SHU Trickles in on Water Contamination

The presence of Perfluorinated Chemicals (PFCs), specifically perfluorooctanoic acid (PFOA), found in public and private water systems in New Jersey and nationwide, has created concern on campus, even more so due to public awareness of the ongoing lead water crisis in Flint, Mich.

Seton Hall has been in contact with the Township of South Orange Village Administrator Barry Lewis for updates on the South Orange water system contamination, according to Seton Hall Public Relations and Marketing.

Authorities said that the one contaminated well in South Orange’s system, Well #17, is responsible for only 10 percent of the water in the township’s water lines. Tests have shown that the remaining 90 percent of the water does not have PFOA exceeding any limits, according to the Township of South Orange Village’s website.

Despite the limited exposure to contaminants, students are concerned. Andriana Fragola, senior environmental studies major and co-president of the Ecology Club, said that people need to understand how important fresh water is.

“People need to respect it more. A lot of people don’t realize how important it is until something like this happens to them,” Fragola said, who also referred to the Flint, Mich. water crisis where dangerous amounts of lead have been detected in the city’s drinking water.

When asked for her initial reaction to the news release of the water contamination in South Orange, Fragola said, “I don’t want to say shocked because now it’s just something that happens everywhere, but I’m upset that it’s happening.”

Dan Kalmanson, vice president for Seton Hall Public Relations and Marketing, said that the University has asked the Village to keep the University informed as they work to resolve the issue. The South Orange Village website has information and resources for information on health effects posted for viewing.

An update on the website stated that while some studies have found adverse health effects resulting from exposure to PFCs, PFCs are not currently a regulated chemical by the U.S. Environmental Protection Agency (EPA) or the New Jersey Department of Environmental Protection (DEP).

Due to this, public water systems do not have to be regularly tested for the presence of PFCs.

“The EPA developed Provisional Health Advisory levels protective for short-term exposures to PFOA of 400 parts per trillion (ppt) or (ng/L),” the website stated. “The New Jersey Department of Environmental Protection (NJ DEP) developed a guideline for chronic (lifetime) exposures to PFOA of 40 ppt (ng/L).”

Ecology co-president Carolina Gomez-Bello, senior environmental studies major, has questioned the standards that are set for safe levels of exposure.

“There’s a lot of issues and not enough research done that will really calm me down that much,” Gomez-Bello said.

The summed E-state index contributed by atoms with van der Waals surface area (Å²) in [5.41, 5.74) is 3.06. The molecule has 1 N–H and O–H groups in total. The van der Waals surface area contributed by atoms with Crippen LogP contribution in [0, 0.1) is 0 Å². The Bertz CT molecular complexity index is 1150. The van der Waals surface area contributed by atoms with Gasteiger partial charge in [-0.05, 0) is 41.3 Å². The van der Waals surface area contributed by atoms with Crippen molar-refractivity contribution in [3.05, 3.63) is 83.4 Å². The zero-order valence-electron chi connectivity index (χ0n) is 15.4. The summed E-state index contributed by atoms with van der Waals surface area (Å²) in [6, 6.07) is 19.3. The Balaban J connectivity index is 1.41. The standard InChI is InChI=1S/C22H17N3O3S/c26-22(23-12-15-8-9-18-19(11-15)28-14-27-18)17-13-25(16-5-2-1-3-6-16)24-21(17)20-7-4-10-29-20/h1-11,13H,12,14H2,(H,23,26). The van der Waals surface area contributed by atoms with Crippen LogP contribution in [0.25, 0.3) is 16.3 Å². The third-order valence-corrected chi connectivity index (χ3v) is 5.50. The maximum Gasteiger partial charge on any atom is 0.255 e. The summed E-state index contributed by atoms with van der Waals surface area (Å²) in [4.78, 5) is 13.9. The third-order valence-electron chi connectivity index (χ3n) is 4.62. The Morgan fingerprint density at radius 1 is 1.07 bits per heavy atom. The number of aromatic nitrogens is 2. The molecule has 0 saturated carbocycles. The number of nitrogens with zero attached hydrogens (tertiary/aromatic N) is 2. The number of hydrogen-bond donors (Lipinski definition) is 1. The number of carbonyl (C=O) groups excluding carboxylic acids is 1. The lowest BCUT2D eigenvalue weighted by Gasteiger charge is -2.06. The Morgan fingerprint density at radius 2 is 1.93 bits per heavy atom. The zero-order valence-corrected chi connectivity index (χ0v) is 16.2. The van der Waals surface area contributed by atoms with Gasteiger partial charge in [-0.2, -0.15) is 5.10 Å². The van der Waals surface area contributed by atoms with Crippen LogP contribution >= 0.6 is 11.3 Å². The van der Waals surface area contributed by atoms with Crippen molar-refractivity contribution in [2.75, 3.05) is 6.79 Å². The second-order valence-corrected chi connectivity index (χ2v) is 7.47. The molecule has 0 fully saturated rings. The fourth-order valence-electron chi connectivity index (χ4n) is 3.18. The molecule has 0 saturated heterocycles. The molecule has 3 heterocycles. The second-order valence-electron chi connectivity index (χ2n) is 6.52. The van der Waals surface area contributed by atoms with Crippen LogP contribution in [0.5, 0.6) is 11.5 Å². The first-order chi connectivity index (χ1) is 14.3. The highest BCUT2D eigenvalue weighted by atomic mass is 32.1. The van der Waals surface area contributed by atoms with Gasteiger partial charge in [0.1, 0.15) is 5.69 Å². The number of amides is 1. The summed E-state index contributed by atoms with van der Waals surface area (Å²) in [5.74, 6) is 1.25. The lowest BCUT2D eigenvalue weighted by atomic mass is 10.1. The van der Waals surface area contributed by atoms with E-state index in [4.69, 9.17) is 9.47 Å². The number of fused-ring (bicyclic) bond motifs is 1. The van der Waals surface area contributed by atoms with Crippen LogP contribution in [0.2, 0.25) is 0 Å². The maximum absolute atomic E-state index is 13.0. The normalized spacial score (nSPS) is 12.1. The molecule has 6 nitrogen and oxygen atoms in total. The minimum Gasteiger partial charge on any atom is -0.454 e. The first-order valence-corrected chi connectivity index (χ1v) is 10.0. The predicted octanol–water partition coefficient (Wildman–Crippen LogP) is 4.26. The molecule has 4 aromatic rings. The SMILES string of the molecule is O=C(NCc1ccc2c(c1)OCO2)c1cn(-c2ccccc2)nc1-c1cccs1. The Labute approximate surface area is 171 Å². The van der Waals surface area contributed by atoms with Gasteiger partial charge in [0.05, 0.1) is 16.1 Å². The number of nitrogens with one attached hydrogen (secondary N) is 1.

The New Jersey Department of Health website stated that the most consistent human health effect findings for PFOA- “the most well-studied of the PFCs”- are increases in cholesterol and uric acid levels.

Exposure to PFCs before birth or in early childhood may also result in decreased birth weight, decreased immune responses, and hormonal effects later in life, according to additional information on the New Jersey Department of Health website.

“More research is needed to understand the role of PFCs in developmental effects,” the website stated.

South Orange Village’s water supply has been overseen by the East Orange Water Commission (EOWC).

“As a result of the unacceptable performance by EOWC under that contract, the Village has elected not to renew that contract and will be resuming control of our water system effective January 1, 2017,” the South Orange Village website stated.

In terms of any case of contaminated beverages or food, Mary Elizabeth Costello, director of Health Services, said in an email that prevention is always the best practice.

“If something doesn’t look right, or smells or tastes funny, it should not be consumed,” Costello said.

If ingested, she added, “depending on the exposure, different advice will be given. Many times it is as simple as extra hydration to flush the toxin out.”

Gomez-Bello said she wants to have a sense of security that the water she is drinking is safe.

“Contaminated water (nationally) is causing all of these health problems. I want to have that security where I don’t have to go buy bottled water,” Gomez- Bello said.

Leah Carton can be reached at

Author: Leah Carton

Leah Carton is the Managing Editor of The Setonian. She is a senior at Seton Hall majoring in journalism and public relations. She is a former Features intern for Seventeen Magazine and a former Corporate Communications & Marketing intern for Meridian Health.

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  1. Leah, is Well 17 the well that supplies Seton Hall with water?

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  2. As a parent, it upsets me to have to supply my daughter with bottled water. Even the “filtered” water tastes terrible and the Brita we bought her doesn’t remove the terrible taste. When I brought her back from break, I was very disappointed to see pretty much every single student carting in cases of bottled water; what an unnecessary tax on our natural resources not to mention extra expense on top of tuition and board.

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